This sermon was originally preached in 2016.
Show yourself in all respects to be a model of good works, and in your teaching show integrity, dignity, and sound speech that cannot be condemned, so that an opponent may be put to shame, having nothing evil to say about us. Bondservants are to be submissive to their own masters in everything; they are to be well-pleasing, not argumentative, not pilfering, but showing all good faith, so that in everything they may adorn the doctrine of God our Savior.
Titus 2:7-10 ESV
Because Paul wrote this letter to Titus to guide him in putting order to churches in Crete, the letter lends itself well to being a summary for a church should function and serve. In the first chapter, Paul dove into the method and theology behind church leadership. He urged Titus to appoint multiple elders in each church, while paying careful attention to the personal qualifications of each elder. Chapter two then led into Paul’s desire for each church’s members, which he began with a thought on biblical discipleship.
Having addressed the need for discipling one another in how to follow Christ more closely, the apostle now moves into a closely related area: evangelism. There is a clear reason for why discipleship and evangelism are brought up back to back because they are two sides of the same coin. Both activities are about sharing and living the gospel. Evangelism has us sharing the gospel with non-Christians in the hope that they will also follow Christ. Discipleship has us sharing the gospel with Christians in the hope that they will follow Christ in an ever deeper relationship. Evangelism is discipleship for non-Christians, and discipleship is evangelism for Christians. The two cannot be separated from one another.
That being said, like discipleship, most Christians feel the need for evangelism but are unaware of how to do it. Too many of us assume that before sharing Christ with others we must have a mastery-level understanding the Bible, be a minister or aspiring minister, or be supernaturally gifted in it. Though we should all aim for a great understanding the Bible, every Christian is a minister, and God does supernaturally use all of us for evangelism, the actual action behind evangelism are not so strange or complicated as we make them. Instead, Paul emphasizes our need to proclaim Christ with our lives before we ever open our mouths.
The four verses of this study are easily divided into two sections of two verses each. Here we will first discuss a Christian’s general conduct and speech, and in the following two verses, Paul will present a biblical perspective on work in relation to declaring the gospel.
MODELING GOOD WORKS // VERSES 7-8
If there is any uncertainty for how a Christian ought to live, let us pause at Paul’s statement here: show yourself in all respects to be a model of good works. The apostle is being purposefully general as evidenced by the phrase “in all respects.” The biblical ideal is for Christians to be more than doers of good works; instead, we ought to be models of good works. The world should be able to look upon Christians for a pattern of living that they might want to imitate. In fact, a great thought for considering whether we should do something or not is to consider if we would want anyone else to imitate us. If we act in ways that we would rebuke someone else for behaving, perhaps we should remove the plank from our own eye first. We should all aim to say along with Paul, “join in imitating me, and keep your eyes on those who walk according to the example you have in us” (Phil. 3:17).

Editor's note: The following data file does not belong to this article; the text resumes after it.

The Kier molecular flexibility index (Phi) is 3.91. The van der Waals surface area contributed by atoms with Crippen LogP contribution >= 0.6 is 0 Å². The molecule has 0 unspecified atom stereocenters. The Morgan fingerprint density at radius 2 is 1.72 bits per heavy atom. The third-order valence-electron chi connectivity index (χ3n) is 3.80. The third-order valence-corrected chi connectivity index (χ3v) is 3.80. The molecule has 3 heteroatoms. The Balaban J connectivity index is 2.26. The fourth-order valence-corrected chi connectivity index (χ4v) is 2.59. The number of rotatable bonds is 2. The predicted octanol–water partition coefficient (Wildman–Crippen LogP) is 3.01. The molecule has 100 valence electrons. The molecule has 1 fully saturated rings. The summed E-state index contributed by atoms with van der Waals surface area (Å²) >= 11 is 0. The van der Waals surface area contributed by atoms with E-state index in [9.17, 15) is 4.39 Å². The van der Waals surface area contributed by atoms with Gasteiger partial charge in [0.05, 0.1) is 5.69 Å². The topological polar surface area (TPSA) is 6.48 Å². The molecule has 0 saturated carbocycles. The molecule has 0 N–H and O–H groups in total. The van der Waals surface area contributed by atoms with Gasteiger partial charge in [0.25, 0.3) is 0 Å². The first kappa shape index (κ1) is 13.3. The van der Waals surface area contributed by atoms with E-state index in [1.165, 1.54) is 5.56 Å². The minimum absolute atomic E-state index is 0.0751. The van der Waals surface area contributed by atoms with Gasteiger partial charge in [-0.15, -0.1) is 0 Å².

Since Paul appears to have addressed Titus directly in this verse, it appears to link very closely to a similar verse in 1 Timothy that is much more known: “Let no one despise you for your youth, but set the believers an example in speech, in conduct, in love, in faith, in purity” (1 Tim. 4:12). Both Titus and Timothy were young men, likely in their mid-to-late twenties, and Paul appears to be giving them similar messages: be an example for others to follow. Age alone is no indication of maturity and wisdom, so every believer must strive to be a model of good works for others.
After commanding the modeling of a good conduct, the apostle then turns his attention to our speech. The fact that “teaching” is used here might lead us to think that Paul is speaking only to teachers within the church, yet as we saw in verse three of this chapter, everyone is called to be a teacher in some area of life. Also, the word could just as easily be translated as “doctrine” as the NASB renders it. Thus, Paul is speaking to all Christians concerning our doctrine and how we should teach it to others.
First, we must teach with integrity. This means that our doctrine must be honest and morally upright, but the Greek places an emphasis upon being incorruptible. Just as false teachers were said to be teaching for shameful gain (1:11), we must hold to doctrine that is incapable of being soiled or twisted. Our only hope for teaching with such integrity is found in holding firm to the Scriptures.
Second, our teaching must be dignified. As mentioned, when discussing the characteristics of older men (2:2), dignified here means venerated or honorable. However, in terms of speech, we could also say that Paul means that we should teach and hold our doctrine with the gravity that is due it. The immense weight of knowing that the Bible is the literal word of God should cause each of us to refrain from ever treating it with nonchalance. There must be seriousness that comes with “rightfully handling the word of truth” (2 Tim. 2:15).
Third, our teaching must be sound in speech. Sound here means strong or healthy. In fact, the word “hygiene” comes from this Greek word for “sound.” What does it mean then to have healthy speech? God-glorifying and healthy speech goes far beyond avoiding certain words; instead, Paul gives the ideal in Ephesians 4:29, “Let no corrupting talk come out of your mouths, but only such as is good for building up, as fits the occasion, that it may give grace to those who hear.” Notice that Paul commands that no corrupting talk leave our lips. Corrupting is the exact opposite of the incorruptible integrity that we just discussed. Christ-like speech is meant to be grace-giving, not meant for destroying. Biblical speech goes far beyond a few cuss words. We may not curse others, while still claiming to be like Christ because our words break others down instead of giving grace to them.